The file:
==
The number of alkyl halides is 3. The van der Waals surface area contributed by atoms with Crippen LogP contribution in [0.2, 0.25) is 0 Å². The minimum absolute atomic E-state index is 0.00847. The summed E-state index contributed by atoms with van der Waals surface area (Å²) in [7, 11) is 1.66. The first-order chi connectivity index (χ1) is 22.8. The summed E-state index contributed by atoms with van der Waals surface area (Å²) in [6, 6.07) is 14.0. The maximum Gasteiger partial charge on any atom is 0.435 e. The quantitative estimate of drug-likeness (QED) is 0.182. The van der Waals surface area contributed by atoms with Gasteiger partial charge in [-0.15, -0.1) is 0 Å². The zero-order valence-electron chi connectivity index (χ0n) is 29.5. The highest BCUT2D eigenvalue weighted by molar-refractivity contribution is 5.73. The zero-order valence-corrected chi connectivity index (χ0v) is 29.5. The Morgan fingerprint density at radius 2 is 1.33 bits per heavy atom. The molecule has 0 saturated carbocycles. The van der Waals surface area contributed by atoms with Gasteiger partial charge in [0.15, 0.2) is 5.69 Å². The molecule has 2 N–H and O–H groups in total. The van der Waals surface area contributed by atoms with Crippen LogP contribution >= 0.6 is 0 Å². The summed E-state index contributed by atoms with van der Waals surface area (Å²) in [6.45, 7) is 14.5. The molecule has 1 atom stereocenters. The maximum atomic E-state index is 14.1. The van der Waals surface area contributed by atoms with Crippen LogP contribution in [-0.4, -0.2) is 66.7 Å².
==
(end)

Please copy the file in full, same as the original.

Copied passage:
The number of alkyl halides is 3. The van der Waals surface area contributed by atoms with Crippen LogP contribution in [0.2, 0.25) is 0 Å². The minimum absolute atomic E-state index is 0.00847. The summed E-state index contributed by atoms with van der Waals surface area (Å²) in [7, 11) is 1.66. The first-order chi connectivity index (χ1) is 22.8. The summed E-state index contributed by atoms with van der Waals surface area (Å²) in [6, 6.07) is 14.0. The maximum Gasteiger partial charge on any atom is 0.435 e. The quantitative estimate of drug-likeness (QED) is 0.182. The van der Waals surface area contributed by atoms with Gasteiger partial charge in [-0.15, -0.1) is 0 Å². The zero-order valence-electron chi connectivity index (χ0n) is 29.5. The highest BCUT2D eigenvalue weighted by molar-refractivity contribution is 5.73. The zero-order valence-corrected chi connectivity index (χ0v) is 29.5. The Morgan fingerprint density at radius 2 is 1.33 bits per heavy atom. The molecule has 0 saturated carbocycles. The van der Waals surface area contributed by atoms with Gasteiger partial charge in [0.15, 0.2) is 5.69 Å². The molecule has 2 N–H and O–H groups in total. The van der Waals surface area contributed by atoms with Crippen LogP contribution >= 0.6 is 0 Å². The summed E-state index contributed by atoms with van der Waals surface area (Å²) in [6.45, 7) is 14.5. The molecule has 1 atom stereocenters. The maximum atomic E-state index is 14.1. The van der Waals surface area contributed by atoms with Crippen LogP contribution in [-0.4, -0.2) is 66.7 Å².